6 social media ROI case studies with something in common, courage

I’ve been to a good number of companies this year where there has been management resistance to social media.  The most often cited reason is a perceived inability to prove ROI.  Social Media Examiner says the #1 question companies ask is “How do I measure social media return on investment?”
So, one week in September, I devoted an hour each day scouring the internet for case studies that prove social media ROI.  In short order, I found 67 case studies.  Not a small number and too many to fit into one blog post.  I broke it into two, 34 case studies that prove social media ROI and 33 more case studies.  In total, there were 67 case studies that prove social media ROI through hard metrics like:

  • Increased sales
  • Shortened sales cycle
  • Higher closing rate
  • New leads
  • Lower internal operating costs
  • Decrease in customer issues

Last week, I had the pleasure of teaching a class on social media ROI at Rutgers and highlighted case studies in each of these areas. Rutgers is among the first universities in the country to offer a Mini-MBA in Social Media Marketing.  10 other teachers covered key topics in other areas of social media as well.
Questions from students made me realize, in addition to the numbers, all the case studies had one other characteristic in common: Courage.  Here’s  a sampling of the stories to explain why.
1.  INCREASED SALES (AJ BOMBERS):  After six month of break-even sales and no money for traditional marketing, Joe Sorge, the owner of AJ Bombers, a burger restuarant in Milwaukee, started using Twitter to attract customers.  Within a year, weekly sales increased +60%. What happened?   Joe spoke to the Rutgers’ class via Skype.  Someone asked why start tweeting?  In Joe’s case, he said, “I was sacred.  I opened a restaurant in Milwaukee at the worst time in the worst economy since the Great Depression.  I sat at my computer wondering how I could make this work. When I found people on Twitter talking about my restaurant and my burgers, I jumped in.”  Good feedback from customers on Twitter helped build relationships and Twitter followers soon accounted for 75% of AJ Bomber’s customers.  AJ Bombers now has 11,000+ Twitter followers, success with Foursquare, a “Food Wars” episode on the Travel Channel and the sales to go with it.  Joe recently started a company with Chris Brogan to help small businesses called Kitchen Table Companies with a show on The Pulse Network.  Here’s a video of a 2010 social media profile in courage.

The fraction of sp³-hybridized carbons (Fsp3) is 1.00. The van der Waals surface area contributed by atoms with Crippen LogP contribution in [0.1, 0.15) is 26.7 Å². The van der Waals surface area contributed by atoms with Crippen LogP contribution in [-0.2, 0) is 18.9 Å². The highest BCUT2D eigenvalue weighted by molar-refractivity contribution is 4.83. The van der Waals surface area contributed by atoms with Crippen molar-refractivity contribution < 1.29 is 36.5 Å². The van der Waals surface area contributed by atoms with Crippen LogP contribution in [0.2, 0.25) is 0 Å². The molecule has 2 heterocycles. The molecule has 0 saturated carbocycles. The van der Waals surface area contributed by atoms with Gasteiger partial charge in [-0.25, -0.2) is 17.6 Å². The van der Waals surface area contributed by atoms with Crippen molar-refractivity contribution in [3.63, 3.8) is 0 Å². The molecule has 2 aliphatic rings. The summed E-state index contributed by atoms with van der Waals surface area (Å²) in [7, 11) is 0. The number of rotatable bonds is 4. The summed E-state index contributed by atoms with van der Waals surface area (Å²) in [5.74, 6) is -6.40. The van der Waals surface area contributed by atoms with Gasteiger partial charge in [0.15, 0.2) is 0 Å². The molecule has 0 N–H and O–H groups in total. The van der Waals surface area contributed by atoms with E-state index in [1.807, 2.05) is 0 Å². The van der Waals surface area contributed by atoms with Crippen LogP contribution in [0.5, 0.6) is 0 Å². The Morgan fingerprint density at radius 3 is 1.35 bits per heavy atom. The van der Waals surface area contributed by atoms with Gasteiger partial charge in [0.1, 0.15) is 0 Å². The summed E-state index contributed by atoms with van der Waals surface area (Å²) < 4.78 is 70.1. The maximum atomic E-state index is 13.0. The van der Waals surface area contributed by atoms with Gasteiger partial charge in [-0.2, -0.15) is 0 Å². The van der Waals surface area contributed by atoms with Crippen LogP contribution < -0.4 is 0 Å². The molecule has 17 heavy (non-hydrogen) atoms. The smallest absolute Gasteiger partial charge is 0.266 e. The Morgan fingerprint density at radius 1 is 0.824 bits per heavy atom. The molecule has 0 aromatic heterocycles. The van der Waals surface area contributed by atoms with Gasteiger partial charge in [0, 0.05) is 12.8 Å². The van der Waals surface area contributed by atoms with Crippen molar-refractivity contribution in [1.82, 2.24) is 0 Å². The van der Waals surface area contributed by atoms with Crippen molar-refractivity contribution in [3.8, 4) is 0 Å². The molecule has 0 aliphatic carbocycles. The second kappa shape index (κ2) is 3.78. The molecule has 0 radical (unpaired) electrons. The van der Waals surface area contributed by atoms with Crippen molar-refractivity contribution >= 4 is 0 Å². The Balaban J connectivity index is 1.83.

2.  SHORTENED SALES CYCLE (BLENTEC): In 2007, Blendtec, a company that manufactured blenders since the 1970’s was having flat sales.  They produced commercials for YouTube that cost less than $1000.  Company sales then increased +700%.   The “Will It Blend” commerials featured CEO Tom Dickson.  Tom blended everything from broom handles to good balls to iPhones and iPads in Blendtec blender.  For a product who benefit has to be seen to be believed, video was the perfect medium. Some of the commercials have been viewed over 9,000,000+ times.  But the  company took a big risk.  They put their CEO out there where he could be viewed as either a charismatic presenter or a clown.  The benefits of that risk, and the courage of the management team, are shown in the viewership numbers from Alexa once the commercials started on YouTube.

3.  HIGHER CLOSING RATIOS: (FISKARS): A 300 year old Finnish company that makes fine cutting tool created an online social community of crafting enthusiasts called  “Friskateers” to reach the underutilized channel of small retailers.  It resulted in a 3X increase in company sales.  But it didn’t begin that way.  According to Suzanne Fanning, Director of Communications at Fiskars Americas, it started as a way to have an “emotional bond with consumers.”  Try selling that to a company of highly rational engineers.  But once the community started swapping product stories and generating new ideas, resistance went away.  Now, Fiskateers are a major company driver of innovation.  Not to mention a major cost savings on traditional focus group research.